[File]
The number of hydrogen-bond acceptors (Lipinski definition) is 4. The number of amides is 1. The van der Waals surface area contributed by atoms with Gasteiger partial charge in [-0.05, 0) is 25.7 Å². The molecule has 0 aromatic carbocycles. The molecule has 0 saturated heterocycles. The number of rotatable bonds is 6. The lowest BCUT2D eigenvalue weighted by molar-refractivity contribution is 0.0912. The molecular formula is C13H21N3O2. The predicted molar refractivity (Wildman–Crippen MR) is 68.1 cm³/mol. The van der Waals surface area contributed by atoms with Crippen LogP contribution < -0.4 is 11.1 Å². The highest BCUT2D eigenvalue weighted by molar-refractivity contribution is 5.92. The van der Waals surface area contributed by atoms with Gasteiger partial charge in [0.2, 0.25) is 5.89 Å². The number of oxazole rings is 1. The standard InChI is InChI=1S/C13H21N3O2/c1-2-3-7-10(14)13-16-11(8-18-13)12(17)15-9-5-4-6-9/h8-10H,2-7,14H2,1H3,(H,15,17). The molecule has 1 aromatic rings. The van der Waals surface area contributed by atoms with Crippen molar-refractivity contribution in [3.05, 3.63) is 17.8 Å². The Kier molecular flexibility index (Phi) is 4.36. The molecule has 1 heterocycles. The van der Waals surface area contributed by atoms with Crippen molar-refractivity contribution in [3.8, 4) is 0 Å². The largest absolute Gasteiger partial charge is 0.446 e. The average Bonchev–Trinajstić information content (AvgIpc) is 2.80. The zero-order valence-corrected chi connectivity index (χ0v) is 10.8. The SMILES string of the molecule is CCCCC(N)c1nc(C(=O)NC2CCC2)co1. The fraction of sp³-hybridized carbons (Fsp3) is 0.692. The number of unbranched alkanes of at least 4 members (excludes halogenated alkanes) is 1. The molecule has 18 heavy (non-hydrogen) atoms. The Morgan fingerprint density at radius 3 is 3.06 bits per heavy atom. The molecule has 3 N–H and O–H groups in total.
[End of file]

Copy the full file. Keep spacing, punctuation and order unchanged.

The number of hydrogen-bond acceptors (Lipinski definition) is 4. The number of amides is 1. The van der Waals surface area contributed by atoms with Gasteiger partial charge in [-0.05, 0) is 25.7 Å². The molecule has 0 aromatic carbocycles. The molecule has 0 saturated heterocycles. The number of rotatable bonds is 6. The lowest BCUT2D eigenvalue weighted by molar-refractivity contribution is 0.0912. The molecular formula is C13H21N3O2. The predicted molar refractivity (Wildman–Crippen MR) is 68.1 cm³/mol. The van der Waals surface area contributed by atoms with Crippen LogP contribution < -0.4 is 11.1 Å². The highest BCUT2D eigenvalue weighted by molar-refractivity contribution is 5.92. The van der Waals surface area contributed by atoms with Gasteiger partial charge in [0.2, 0.25) is 5.89 Å². The number of oxazole rings is 1. The standard InChI is InChI=1S/C13H21N3O2/c1-2-3-7-10(14)13-16-11(8-18-13)12(17)15-9-5-4-6-9/h8-10H,2-7,14H2,1H3,(H,15,17). The molecule has 1 aromatic rings. The van der Waals surface area contributed by atoms with Crippen molar-refractivity contribution in [3.05, 3.63) is 17.8 Å². The Kier molecular flexibility index (Phi) is 4.36. The molecule has 1 heterocycles. The van der Waals surface area contributed by atoms with Crippen molar-refractivity contribution in [3.8, 4) is 0 Å². The largest absolute Gasteiger partial charge is 0.446 e. The average Bonchev–Trinajstić information content (AvgIpc) is 2.80. The zero-order valence-corrected chi connectivity index (χ0v) is 10.8. The SMILES string of the molecule is CCCCC(N)c1nc(C(=O)NC2CCC2)co1. The fraction of sp³-hybridized carbons (Fsp3) is 0.692. The number of unbranched alkanes of at least 4 members (excludes halogenated alkanes) is 1. The molecule has 18 heavy (non-hydrogen) atoms. The Morgan fingerprint density at radius 3 is 3.06 bits per heavy atom. The molecule has 3 N–H and O–H groups in total.